More coordinated approach to flooding urged for Scotland

Members of Scotland’s Parliament have come out strongly against hard engineering to counter flood risks, and have heard evidence that there is serious lack of information on the risks of urban flash flooding.

Pilot studies should be carried to assess the contribution natural flood management measures can make, a Scottish select committee has recommended in a report.1 The Scottish environment and rural affairs committee investigated flood management in Scotland, as part of work the Scottish Government is carrying out to implement the EU floods Directive and update its own flooding legislation which dates from 1961.

The MSPs believe that new legislation should create a presumption in favour of techniques which minimise hard engineering, such as creating flood basins and slowing the flow of water.

This would mean specific justification will be needed for any decision not to include such ‘soft’ techniques in catchment plans.

The committee endorsed a river catchment-approach to flood management. This is not widespread in Scotland due to differences between local authority boundaries and catchment boundaries. Existing legislation does not allow catchment-based planning.

Bodies who would deliver catchment plans should be identified in statute and have a duty to collaborate on the plans, the committee suggested. The Scottish Environment Protection Agency (SEPA) should take the lead at a national level.

The committee also wants the Scottish government to ensure it has the power to require changes to land use for flood management purposes. Landowners would have to be compensated if their land was used in this way, it points out.

Individual property vendors should have to provide information on previous floods affecting the site, the committee suggested. Developers should be required to provide flood-risk assessments for new developments to potential buyers, it added.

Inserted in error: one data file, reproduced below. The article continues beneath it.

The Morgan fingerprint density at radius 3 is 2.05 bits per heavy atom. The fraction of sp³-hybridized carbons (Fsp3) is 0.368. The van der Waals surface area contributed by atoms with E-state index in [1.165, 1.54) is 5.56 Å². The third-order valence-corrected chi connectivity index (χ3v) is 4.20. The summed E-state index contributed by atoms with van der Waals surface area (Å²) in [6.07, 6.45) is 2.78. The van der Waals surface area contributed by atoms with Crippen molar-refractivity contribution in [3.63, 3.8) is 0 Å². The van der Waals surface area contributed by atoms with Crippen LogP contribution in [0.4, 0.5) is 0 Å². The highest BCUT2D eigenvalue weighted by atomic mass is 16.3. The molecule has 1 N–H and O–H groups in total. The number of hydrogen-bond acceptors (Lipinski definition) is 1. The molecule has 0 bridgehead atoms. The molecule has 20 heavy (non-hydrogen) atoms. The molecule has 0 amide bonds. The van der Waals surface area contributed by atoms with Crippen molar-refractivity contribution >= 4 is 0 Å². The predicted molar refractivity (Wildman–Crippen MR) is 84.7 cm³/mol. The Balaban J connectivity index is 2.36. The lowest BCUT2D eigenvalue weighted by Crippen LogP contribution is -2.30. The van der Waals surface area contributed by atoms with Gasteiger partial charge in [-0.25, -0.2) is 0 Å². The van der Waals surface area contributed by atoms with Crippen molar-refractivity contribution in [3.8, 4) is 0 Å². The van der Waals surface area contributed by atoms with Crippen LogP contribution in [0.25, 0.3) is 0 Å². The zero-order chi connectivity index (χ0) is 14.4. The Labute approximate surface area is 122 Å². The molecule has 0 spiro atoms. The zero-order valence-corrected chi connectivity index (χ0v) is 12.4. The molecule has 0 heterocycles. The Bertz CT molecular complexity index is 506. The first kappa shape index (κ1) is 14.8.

Around 2.9 per cent of properties in Scotland are at risk of a one-in-200 years river flood, according to SEPA. The figure for coastal flooding stands at 1%. The number of properties at risk of local flash floods from heavy rain is not known.

The committee recommended that the government should place significantly greater emphasis on reducing local flood risks from intense rainfall in setting future objectives for water and sewerage company Scottish Water.

Scottish Water told the committee’s inquiry there is no timetable for mapping risk of this kind of urban flooding because no-one has started work on it. "There is no lead authority and no funding available for such work. The expertise to do it may or may not exist. But we are at the stage where everyone is agreed that we need [maps]," the company said in its evidence.

Work is under way to commission flood mapping, the government told the committee. The committee urged it to set out the steps and funding it believes necessary to protect towns and cities from surface water flooding. The MSPs suggest three levels of funding to improve flood management:

  • A "relatively modest" amount for overarching projects at a national level such as flood warning technology.
  • A centrally controlled fund for major projects that are too expensive for individual local authorities.
  • Money for local authorities for the preparation and delivery of smaller schemes.

The Scottish Government is expected to introduce a flooding bill in September.